This twofold disparate role played by the cassette in the German music scene was then the main driving force behind the founding of Superpolar Taïps. In addition to network music acquaintances from all over the world, the focus is on the German underground scene. The names of the artists are therefore only known to insiders, they all have a special shine: Whettman Chelmets (roaring guitar electro noise) meets moduS ponY (sorted in the vicinity of Mouse on Mars a).
Dash flame Dormagen is also extremely interesting. Trovatello is silent about who or what is behind it – as is the case with other acts on his label, who prefer to remain anonymous.
The jet of flame in the Bayer chemical park town of Dormagen is still ablaze: "Your opinion is important to us" is a two-minute tour de force that alternates between punk, animal collective demo and tribalistic ritual. It goes without saying that this sounds crude, even slightly insane; some moves on the limit of audibility. But the label and its Cassingle format are intended for such experiments.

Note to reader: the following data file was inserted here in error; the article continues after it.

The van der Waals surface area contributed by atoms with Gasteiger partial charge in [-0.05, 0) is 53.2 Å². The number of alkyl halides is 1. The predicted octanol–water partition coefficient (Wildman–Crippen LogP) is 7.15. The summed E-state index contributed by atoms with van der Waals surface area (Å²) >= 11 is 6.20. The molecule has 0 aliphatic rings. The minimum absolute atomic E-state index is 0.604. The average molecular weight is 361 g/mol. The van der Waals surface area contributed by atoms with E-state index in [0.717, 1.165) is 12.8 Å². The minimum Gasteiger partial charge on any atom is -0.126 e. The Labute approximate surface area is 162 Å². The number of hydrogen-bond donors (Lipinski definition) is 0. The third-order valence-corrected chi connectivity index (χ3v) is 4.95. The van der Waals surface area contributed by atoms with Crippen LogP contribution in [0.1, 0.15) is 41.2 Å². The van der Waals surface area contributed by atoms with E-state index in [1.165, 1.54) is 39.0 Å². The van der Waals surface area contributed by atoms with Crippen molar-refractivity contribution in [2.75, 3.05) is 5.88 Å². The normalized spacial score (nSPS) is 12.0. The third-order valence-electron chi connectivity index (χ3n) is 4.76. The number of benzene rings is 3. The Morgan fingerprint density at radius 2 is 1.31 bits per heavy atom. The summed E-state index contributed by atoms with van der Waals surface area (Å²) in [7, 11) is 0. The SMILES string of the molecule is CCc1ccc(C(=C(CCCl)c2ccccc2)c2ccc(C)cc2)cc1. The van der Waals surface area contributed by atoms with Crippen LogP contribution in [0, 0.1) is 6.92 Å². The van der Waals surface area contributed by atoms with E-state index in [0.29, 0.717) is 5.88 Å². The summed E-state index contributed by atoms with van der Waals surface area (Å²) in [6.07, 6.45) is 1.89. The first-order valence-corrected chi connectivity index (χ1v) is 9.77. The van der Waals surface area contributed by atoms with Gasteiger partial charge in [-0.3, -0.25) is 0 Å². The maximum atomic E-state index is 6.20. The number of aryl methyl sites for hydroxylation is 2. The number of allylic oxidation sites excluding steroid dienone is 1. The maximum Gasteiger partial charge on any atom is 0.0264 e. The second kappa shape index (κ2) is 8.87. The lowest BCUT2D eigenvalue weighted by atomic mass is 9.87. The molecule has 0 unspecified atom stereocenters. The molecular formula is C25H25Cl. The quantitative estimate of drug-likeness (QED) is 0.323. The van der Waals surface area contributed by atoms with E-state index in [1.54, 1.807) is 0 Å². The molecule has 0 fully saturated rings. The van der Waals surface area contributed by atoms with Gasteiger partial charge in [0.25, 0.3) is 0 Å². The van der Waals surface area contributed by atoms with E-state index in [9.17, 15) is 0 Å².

The fact that complete albums are now being released – also on MC – doesn't change that. The collected works of the duo Klaus C. Niebuhr & Wilfried Schmitz from the years 2002 to 2004, not quite seriously released as "The Greatest Hits", provide a wonderful acoustic insight into a time when, apart from the Berlin indie mainstream, everywhere in the BRD formed strange little cells that realized idiosyncratic, ingenious home recording music.
If you still have a functioning tape deck at home, you should give the old plastic quirk a chance in good time. Unexpectedly good music could otherwise remain hidden.